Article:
Thursday, December 18, 2008

I Think Michael Pollan Is Trying To Tell Us Something

Here's Michael Pollan on NPR this morning discussing the selection of former Iowa Governor Tom Vilsack to head the USDA:
Michael Pollan On Vilsack, Agriculture — And Food

Some Background

On October 12, before the election that positioned Barak Obama to be the 44th President of the US, Michael Pollan published a 9-page open letter to the unknown (but in many circles presumed) President-Elect:

Farmer In Chief, NYTs Magazine, October 12, 2008

Dear Mr. President-Elect,

The era of cheap and abundant food appears to be drawing to a close... Food is about to demand your attention.

Unless you [not simply address food prices, but make reform of the entire food system one of the highest priorities of your administration], you will not be able to make significant progress on the health care crisis, energy independence or climate change. ... As you try to address them you will quickly discover that the way we currently grow, process and eat food in America goes to the heart of all three problems."
Bill Moyers said:
"That article triggered such a response that an online movement has sprung up calling on President-elect Obama to name Michael Pollan Secretary of Agriculture."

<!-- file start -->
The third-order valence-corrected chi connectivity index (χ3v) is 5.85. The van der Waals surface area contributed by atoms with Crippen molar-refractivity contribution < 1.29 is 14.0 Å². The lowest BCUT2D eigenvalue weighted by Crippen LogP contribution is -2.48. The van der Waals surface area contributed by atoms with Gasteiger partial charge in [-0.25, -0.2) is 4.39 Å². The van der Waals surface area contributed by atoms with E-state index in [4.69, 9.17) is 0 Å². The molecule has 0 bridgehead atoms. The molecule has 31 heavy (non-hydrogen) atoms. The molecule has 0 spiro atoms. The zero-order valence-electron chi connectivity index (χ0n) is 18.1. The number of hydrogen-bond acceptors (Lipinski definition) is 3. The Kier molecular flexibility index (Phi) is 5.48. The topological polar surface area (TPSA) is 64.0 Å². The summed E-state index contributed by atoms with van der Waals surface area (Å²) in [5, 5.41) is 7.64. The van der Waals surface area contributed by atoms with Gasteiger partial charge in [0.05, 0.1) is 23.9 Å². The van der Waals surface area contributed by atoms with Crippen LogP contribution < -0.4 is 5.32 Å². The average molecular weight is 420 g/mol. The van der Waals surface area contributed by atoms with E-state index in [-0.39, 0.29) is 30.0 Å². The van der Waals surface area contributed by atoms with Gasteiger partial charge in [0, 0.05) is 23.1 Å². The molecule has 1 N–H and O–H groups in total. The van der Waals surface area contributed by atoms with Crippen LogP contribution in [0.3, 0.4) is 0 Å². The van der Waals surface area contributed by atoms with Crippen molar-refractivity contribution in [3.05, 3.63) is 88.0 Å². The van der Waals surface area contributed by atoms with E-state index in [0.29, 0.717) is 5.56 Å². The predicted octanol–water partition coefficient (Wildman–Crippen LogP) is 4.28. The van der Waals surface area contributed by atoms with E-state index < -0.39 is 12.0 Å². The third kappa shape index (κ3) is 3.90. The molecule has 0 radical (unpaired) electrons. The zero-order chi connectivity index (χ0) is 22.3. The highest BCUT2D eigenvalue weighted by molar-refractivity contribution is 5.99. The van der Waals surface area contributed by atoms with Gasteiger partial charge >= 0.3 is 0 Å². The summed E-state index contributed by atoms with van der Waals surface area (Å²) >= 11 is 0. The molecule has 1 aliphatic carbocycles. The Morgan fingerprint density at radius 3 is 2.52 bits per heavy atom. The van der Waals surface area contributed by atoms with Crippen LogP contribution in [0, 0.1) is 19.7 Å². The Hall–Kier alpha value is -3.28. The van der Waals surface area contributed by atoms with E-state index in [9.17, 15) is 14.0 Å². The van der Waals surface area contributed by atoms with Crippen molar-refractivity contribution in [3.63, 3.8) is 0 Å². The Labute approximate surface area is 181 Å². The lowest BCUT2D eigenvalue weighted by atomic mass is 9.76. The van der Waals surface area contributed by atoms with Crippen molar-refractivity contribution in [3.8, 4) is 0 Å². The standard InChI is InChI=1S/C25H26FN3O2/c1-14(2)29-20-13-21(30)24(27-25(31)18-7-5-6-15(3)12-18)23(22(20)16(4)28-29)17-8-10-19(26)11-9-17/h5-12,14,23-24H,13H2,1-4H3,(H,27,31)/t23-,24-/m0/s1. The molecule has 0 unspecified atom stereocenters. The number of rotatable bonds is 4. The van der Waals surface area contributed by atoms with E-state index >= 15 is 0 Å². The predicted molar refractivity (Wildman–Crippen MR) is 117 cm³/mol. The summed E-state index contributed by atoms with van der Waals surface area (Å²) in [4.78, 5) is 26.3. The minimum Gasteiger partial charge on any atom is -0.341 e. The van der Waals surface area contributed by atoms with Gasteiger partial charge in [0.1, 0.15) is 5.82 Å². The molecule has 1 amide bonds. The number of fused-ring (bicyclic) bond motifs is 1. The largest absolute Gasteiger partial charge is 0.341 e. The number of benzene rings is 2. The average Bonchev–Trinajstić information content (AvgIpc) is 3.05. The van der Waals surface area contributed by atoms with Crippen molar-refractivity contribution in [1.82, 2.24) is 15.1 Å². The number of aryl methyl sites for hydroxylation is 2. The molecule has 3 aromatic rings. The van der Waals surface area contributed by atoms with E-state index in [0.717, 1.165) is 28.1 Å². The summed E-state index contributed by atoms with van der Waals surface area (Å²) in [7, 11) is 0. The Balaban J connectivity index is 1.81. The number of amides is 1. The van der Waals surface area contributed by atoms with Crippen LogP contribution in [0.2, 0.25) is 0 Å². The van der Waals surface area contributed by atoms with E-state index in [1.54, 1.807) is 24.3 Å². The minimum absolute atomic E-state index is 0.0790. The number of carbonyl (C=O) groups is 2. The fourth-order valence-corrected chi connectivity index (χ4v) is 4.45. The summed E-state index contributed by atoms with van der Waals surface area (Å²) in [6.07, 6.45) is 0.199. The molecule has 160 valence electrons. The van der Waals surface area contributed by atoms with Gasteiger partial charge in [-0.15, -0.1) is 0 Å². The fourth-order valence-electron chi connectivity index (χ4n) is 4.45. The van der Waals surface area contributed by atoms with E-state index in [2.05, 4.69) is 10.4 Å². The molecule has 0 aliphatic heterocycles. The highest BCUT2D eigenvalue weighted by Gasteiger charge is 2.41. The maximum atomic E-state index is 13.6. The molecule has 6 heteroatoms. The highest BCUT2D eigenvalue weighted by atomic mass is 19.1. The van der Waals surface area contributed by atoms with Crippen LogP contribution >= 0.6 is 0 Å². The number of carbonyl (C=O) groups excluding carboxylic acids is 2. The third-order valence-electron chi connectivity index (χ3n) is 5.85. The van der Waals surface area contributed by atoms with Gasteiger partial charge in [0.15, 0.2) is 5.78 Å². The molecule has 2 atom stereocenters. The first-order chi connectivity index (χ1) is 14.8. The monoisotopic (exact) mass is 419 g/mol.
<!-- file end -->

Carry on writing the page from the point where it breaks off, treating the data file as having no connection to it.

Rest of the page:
So, on November 28, Bill Moyers, letter in hand, sat down with Pollan (author of The Omnivore's Dilemma and In Defense of Food: An Eater's Manifesto and professor of journalism at UC Berkeley) to discuss his vision for food policy, and how that policy has been colliding with policies for energy, healthcare, and the environment.

Moyers asked Pollan if he would accept the job of Secretary of Agriculture. Pollan replied:
"It's not for me. I would be so bad at this job. I have an understanding of my strengths and limitations."
Pollan went on to say much more. Here's the rest of Moyer's interview:
Bill Moyers Journal: Michael Pollan

It's long, so here's the interview in pieces on YouTube:
Part 1 (9:52 minutes)
Part 2 (10.14 minutes)
Part 3 (9.39 minutes)
Part 4 (10.08 minutes)
Part 5 (4.54 minutes)

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